Many, many choices this time out and I love this type of film so choosing was easy.

    Hollywood Story (1951)-Producer Larry O’Brien (Richard Conte) decides to make a film of the infamous unsolved murder of a silent film director that had occurred decades earlier and remained shrouded in mystery. As he attempts to investigate during pre-production the truth begins to emerge and he finds his life in danger. We see behind the scenes of at the time modern filmmaking as well as the appearance of several one-time silent stars. Slightly reworked (probably because many of the participants were still living) version of the infamous real life murder of silent film director William Desmond Taylor which remains officially unsolved to this day and destroyed the careers of silent stars Mabel Normand and Mary Miles Minter and rocked the 1922 film community.

    The Bad and the Beautiful (1952)-Movie producer Jonathan Shields (Kirk Douglas), ruthless and opportunistic claws his way from bottom of the barrel movies to the apex of studio system success. Along the way he enlists, uses and betrays movie star Georgia Lorrison (Lana Turner in her best screen work), director Fred Amiel (Barry Sullivan) and writer James Lee Bartlow (Dick Powell) making sworn enemies of each. Now down on his luck Shields, though his agent (Walter Pidgeon), attempts to involve them in a collaborative project but old wounds are not so easily healed. Nominated for six Oscars it won five including Adapted Screenplay and Supporting Actress (Gloria Grahame-a great actress but her role is a nothing).

    Contempt (1963)-Writer Paul Laval (Michel Piccoli) is hired by boorish American producer Jeremy Prokosch (Jack Palance) to contemporize his current film’s script about Ulysses which he feels director Fritz Lang (who plays himself) is making too prosaic. Heading to the Isle of Capri with wife Camille (Brigitte Bardot) in tow he becomes enmeshed in the process of filming as his marriage disintegrates in large part due to Camille’s resentment that Paul is using her to leverage his position in the production. Directed by Jean-Luc Godard.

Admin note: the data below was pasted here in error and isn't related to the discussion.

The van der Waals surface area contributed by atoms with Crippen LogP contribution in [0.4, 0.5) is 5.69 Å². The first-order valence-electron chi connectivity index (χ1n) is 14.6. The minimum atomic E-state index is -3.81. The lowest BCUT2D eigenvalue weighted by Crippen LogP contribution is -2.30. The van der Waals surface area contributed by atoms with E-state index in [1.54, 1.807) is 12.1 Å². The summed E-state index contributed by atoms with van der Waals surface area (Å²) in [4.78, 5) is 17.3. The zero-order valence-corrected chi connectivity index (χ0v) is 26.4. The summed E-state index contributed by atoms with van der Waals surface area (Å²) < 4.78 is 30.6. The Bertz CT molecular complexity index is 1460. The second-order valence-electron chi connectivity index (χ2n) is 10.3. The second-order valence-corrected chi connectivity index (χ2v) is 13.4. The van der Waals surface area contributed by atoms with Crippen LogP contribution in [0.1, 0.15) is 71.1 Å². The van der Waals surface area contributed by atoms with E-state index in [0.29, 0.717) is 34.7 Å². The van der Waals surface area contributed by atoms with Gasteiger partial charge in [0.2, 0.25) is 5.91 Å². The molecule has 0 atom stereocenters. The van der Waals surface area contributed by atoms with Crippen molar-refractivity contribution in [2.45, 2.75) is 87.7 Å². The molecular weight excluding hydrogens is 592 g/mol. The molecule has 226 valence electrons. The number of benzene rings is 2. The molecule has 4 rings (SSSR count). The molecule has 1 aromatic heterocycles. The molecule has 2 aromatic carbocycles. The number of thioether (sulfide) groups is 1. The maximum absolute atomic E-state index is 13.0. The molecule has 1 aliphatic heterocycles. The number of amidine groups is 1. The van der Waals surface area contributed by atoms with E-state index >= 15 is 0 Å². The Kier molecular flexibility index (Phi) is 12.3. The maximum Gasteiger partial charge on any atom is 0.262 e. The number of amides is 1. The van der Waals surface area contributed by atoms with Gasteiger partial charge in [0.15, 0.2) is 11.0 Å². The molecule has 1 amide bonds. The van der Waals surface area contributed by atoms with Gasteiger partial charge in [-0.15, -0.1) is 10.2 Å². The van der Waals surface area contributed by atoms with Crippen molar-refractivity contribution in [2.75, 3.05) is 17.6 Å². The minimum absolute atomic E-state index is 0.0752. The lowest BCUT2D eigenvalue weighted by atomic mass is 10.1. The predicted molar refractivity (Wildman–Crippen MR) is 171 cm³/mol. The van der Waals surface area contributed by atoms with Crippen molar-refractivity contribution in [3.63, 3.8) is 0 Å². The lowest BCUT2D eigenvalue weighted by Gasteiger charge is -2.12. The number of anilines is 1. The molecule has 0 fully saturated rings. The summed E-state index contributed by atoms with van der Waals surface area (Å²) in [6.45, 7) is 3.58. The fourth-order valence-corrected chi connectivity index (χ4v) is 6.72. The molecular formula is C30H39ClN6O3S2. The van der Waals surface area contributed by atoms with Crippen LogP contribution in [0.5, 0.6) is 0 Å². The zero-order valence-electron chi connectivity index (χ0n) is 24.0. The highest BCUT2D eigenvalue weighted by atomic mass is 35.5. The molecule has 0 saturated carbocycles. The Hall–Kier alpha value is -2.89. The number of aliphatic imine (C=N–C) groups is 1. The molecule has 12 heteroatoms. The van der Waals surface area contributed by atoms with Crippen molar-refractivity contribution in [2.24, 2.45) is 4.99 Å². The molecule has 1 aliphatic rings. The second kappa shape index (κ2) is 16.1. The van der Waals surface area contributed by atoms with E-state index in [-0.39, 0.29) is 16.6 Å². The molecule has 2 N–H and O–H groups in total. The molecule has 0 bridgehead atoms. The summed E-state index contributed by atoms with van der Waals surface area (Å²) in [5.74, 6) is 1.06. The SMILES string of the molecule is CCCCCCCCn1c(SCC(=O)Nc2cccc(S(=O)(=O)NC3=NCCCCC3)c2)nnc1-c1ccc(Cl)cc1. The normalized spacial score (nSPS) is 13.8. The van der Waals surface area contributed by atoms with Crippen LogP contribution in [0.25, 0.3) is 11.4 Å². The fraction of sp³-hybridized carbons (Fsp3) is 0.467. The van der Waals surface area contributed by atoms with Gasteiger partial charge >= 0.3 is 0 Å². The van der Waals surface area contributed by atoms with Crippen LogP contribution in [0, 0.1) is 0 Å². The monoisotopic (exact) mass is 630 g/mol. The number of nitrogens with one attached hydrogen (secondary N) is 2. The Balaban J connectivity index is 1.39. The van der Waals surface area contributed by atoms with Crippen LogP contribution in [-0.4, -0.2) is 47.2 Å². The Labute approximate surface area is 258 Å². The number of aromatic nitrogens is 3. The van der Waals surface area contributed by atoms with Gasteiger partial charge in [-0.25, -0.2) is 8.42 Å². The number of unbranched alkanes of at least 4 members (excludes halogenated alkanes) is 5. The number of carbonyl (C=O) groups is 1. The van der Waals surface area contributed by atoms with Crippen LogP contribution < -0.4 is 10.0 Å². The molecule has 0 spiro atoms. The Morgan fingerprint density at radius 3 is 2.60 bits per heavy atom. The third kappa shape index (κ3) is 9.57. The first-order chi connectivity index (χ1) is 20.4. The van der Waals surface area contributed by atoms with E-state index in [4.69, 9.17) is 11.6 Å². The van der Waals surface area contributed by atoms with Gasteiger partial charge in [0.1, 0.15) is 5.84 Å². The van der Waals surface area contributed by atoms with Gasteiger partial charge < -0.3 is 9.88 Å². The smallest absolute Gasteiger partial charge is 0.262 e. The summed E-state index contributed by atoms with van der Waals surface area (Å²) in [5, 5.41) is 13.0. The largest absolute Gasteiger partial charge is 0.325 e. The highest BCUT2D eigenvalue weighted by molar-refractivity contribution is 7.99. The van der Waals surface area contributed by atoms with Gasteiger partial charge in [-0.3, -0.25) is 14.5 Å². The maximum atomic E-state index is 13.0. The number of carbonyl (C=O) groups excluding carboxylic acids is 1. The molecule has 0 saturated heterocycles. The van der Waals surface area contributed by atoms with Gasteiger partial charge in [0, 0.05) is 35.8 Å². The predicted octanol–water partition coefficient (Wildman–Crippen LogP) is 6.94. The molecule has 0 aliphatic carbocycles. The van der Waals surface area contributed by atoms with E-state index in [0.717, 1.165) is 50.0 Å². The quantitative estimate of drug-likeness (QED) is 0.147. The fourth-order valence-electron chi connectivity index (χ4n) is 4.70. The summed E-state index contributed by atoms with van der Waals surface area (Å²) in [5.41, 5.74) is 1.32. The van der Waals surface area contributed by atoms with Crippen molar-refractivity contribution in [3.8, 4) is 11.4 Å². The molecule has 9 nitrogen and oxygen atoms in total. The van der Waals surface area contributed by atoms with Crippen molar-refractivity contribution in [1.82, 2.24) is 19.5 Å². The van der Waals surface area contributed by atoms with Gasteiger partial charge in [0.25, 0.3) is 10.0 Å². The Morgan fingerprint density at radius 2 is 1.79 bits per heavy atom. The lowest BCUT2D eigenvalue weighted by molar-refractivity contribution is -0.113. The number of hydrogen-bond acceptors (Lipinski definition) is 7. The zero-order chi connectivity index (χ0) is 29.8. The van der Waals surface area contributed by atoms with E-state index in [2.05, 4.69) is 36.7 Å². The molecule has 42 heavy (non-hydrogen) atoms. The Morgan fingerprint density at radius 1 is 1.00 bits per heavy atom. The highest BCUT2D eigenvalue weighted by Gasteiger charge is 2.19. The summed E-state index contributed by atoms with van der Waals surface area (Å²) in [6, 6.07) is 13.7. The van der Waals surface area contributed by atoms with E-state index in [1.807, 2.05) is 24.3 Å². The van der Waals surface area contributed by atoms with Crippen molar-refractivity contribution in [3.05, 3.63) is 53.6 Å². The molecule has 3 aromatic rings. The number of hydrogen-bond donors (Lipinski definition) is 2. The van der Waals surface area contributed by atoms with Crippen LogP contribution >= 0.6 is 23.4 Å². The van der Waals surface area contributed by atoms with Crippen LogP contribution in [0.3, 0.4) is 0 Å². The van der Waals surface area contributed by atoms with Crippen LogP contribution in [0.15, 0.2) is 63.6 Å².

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  3. I've seen 'em all, but I guess I need to see them again. Can't remember much about any of these. Tropic Thunder was a clever film--I do remember that much.

    Arlee Bird
    Tossing It Out

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  4. I love Bowfinger and found it a great satire but an homage to the people who love film but don’t quite know how to do it except the Ed Wood way. I always crack up seeing the illegal Mexican cameramen reading Cahier De Cinema. Tropic Thumder is silly, stupid and so funny...always makes me laugh. I can’t believe I haven’t seen For Your Consideration because I love Guest’s comedies with his acting group. Have you seen Schitt’s Creek? It is a Canadian comedy that stars Catherine O’Hara and Eugene Levy that I think is so funny but I don’t see it much because my hubby is the opposite of me when it comes to this type of comedy.

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  5. I haven't seen any of these but Bowfinger and Tropic Thunder were popular this week. I'll check them out.

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  6. Tropic Thunder is a freaking laugh riot. RDJ's performance there is one of my all time favorite Oscar nominated performances. The entire cast is incredible but he was just out of this world amazing

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  7. Great collection, I haven't seen all of these but looks cool I watch online trailer of thunders and it all about riots. It reveals all things that I want to know about real world. I will watch full movie later.

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  8. Tropic Thunder is the only one I've seen and it didn't work for me.